The ALS Association, ALS advocates, and representatives from the National Health Council joined Rep. Leonard Lance (R-NJ) in a Capitol Hill press conference to urge Congress to enact the Dormant Therapies Act, which Lance helped sponsor.
“We need a new way. Right now, there is no treatment available that significantly slows or stops the progression of the disease. That needs to change. We need to do all that we can to speed the development of new treatments for ALS and other diseases and we need to do it now,” said Lance, who has met with constituents with ALS to discuss their challenges and how they cope with the disease. “It is for that reason I championed the Dormant Therapies Act, to break down barriers that exist to ALS drug development.”
The legislation is one of a series of strategic recommendations from an upcoming Lewin Group Report, titled “New Therapies for Amyotrophic Lateral Sclerosis: Challenges and Next Steps,” as it would facilitate and incentivize the development of treatments for amyotrophic lateral sclerosis (ALS)-like diseases, for which there are currently no cures.
The Lewin Group Report’s initial recommendations include the creation of a patient-led guidance for ALS drug development, which is underway due to the funding made from the 2014 ALS Ice Bucket Challenge. It will be shared with the U.S. FDA in June.
“Today, there are thousands of potential treatments for ALS that are sitting on lab shelves collecting dust simply because they have lost patent protection. The Dormant Therapies Act would take those treatments off the shelf, bring more treatments into the drug development pipeline, and ultimately deliver them to patients,” explained Chris Brussalis, chair of the Public Policy Committee for the ALS Association’s Board of Trustees, emphasizing the critical need for the Dormant Therapies Act.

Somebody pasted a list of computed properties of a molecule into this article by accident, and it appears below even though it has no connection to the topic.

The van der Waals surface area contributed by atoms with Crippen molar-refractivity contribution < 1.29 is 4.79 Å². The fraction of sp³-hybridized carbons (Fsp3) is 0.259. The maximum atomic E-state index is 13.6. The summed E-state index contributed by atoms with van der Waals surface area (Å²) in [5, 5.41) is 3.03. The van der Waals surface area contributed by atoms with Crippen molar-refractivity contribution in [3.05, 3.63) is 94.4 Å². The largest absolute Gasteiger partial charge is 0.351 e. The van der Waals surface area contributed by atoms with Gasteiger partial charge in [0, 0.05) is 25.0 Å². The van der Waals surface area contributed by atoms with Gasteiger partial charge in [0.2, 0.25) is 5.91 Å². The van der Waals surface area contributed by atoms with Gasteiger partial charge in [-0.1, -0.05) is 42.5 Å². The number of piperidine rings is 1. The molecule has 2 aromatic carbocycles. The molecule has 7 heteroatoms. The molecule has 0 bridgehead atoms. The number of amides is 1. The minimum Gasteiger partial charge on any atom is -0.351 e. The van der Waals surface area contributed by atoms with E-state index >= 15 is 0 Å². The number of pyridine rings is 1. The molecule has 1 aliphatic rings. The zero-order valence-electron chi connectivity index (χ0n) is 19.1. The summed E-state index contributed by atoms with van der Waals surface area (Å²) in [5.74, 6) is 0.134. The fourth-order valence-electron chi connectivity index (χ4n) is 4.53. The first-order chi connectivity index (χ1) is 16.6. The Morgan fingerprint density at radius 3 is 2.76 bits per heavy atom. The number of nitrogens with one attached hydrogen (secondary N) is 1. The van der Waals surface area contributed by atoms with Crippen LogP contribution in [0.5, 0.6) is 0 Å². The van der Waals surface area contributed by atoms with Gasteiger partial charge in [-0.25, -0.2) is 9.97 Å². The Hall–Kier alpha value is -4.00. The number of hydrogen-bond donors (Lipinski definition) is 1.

The current challenge is that losing patent protection, or having weak patents, is inhibiting the development of a series of potential treatments for ALS. Pharmaceutical companies don’t have enough incentive to develop a treatment without patent protection, regardless of how promising it might be.
The Dormant Therapies Act would tackle this problem by creating a new class of drugs — “dormant therapies” — which would be used to classify treatments that show promising evidence for treating diseases with unmet medical needs but that do not have patent protection or that have weak patents. The legislation would give dormant therapies 15 years of data exclusivity, and sponsors pursuing dormant therapies would have to waive all patent rights.
“In short, the Dormant Therapies Act would help us put more shots on goal. And the more shots we take, the better chance we have of scoring and finding a treatment for ALS,” Brussalis said.
The press conference was at the ALS Association’s National ALS Advocacy Day and Public Policy Conference, where nearly 1,000 ALS advocates from across the U.S. met with their elected officials in Congress. Speakers at the event included ALS advocate Nirali Shah, from Basking Ridge, N.J. Shah lost her mother, Sonal Shah, to ALS in November 2015.
“Although our loved ones may not be physically with us, their legacies and dreams live within each one of us. We can take our time to mourn, cry, and celebrate their lives, but I am sure they would want us to take action. We must keep their momentum and legacy alive,” Shah said.